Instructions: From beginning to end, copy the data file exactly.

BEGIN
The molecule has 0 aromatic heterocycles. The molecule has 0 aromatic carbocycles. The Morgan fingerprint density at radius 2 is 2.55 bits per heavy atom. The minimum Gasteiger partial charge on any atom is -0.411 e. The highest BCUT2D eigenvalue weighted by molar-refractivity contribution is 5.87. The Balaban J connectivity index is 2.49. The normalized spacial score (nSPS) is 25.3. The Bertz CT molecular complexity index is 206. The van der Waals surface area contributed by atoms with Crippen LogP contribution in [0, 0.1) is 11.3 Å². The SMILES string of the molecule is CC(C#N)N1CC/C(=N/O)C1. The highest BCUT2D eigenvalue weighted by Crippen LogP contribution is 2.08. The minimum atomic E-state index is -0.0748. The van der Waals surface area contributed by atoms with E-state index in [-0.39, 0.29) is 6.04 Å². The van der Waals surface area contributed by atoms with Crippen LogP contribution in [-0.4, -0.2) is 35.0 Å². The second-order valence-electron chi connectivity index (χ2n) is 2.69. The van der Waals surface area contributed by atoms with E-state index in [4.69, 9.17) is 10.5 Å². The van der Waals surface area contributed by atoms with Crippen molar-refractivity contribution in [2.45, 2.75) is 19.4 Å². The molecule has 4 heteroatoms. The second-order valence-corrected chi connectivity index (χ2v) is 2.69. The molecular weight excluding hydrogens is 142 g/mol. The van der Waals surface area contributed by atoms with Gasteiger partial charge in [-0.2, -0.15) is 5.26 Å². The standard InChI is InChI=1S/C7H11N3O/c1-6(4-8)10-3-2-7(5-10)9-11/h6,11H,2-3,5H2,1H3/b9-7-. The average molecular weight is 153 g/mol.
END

The molecule has 0 aromatic heterocycles. The molecule has 0 aromatic carbocycles. The Morgan fingerprint density at radius 2 is 2.55 bits per heavy atom. The minimum Gasteiger partial charge on any atom is -0.411 e. The highest BCUT2D eigenvalue weighted by molar-refractivity contribution is 5.87. The Balaban J connectivity index is 2.49. The normalized spacial score (nSPS) is 25.3. The Bertz CT molecular complexity index is 206. The van der Waals surface area contributed by atoms with Crippen LogP contribution in [0, 0.1) is 11.3 Å². The SMILES string of the molecule is CC(C#N)N1CC/C(=N/O)C1. The highest BCUT2D eigenvalue weighted by Crippen LogP contribution is 2.08. The minimum atomic E-state index is -0.0748. The van der Waals surface area contributed by atoms with E-state index in [-0.39, 0.29) is 6.04 Å². The van der Waals surface area contributed by atoms with Crippen LogP contribution in [-0.4, -0.2) is 35.0 Å². The second-order valence-electron chi connectivity index (χ2n) is 2.69. The van der Waals surface area contributed by atoms with E-state index in [4.69, 9.17) is 10.5 Å². The van der Waals surface area contributed by atoms with Crippen molar-refractivity contribution in [2.45, 2.75) is 19.4 Å². The molecule has 4 heteroatoms. The second-order valence-corrected chi connectivity index (χ2v) is 2.69. The molecular weight excluding hydrogens is 142 g/mol. The van der Waals surface area contributed by atoms with Gasteiger partial charge in [-0.2, -0.15) is 5.26 Å². The standard InChI is InChI=1S/C7H11N3O/c1-6(4-8)10-3-2-7(5-10)9-11/h6,11H,2-3,5H2,1H3/b9-7-. The average molecular weight is 153 g/mol.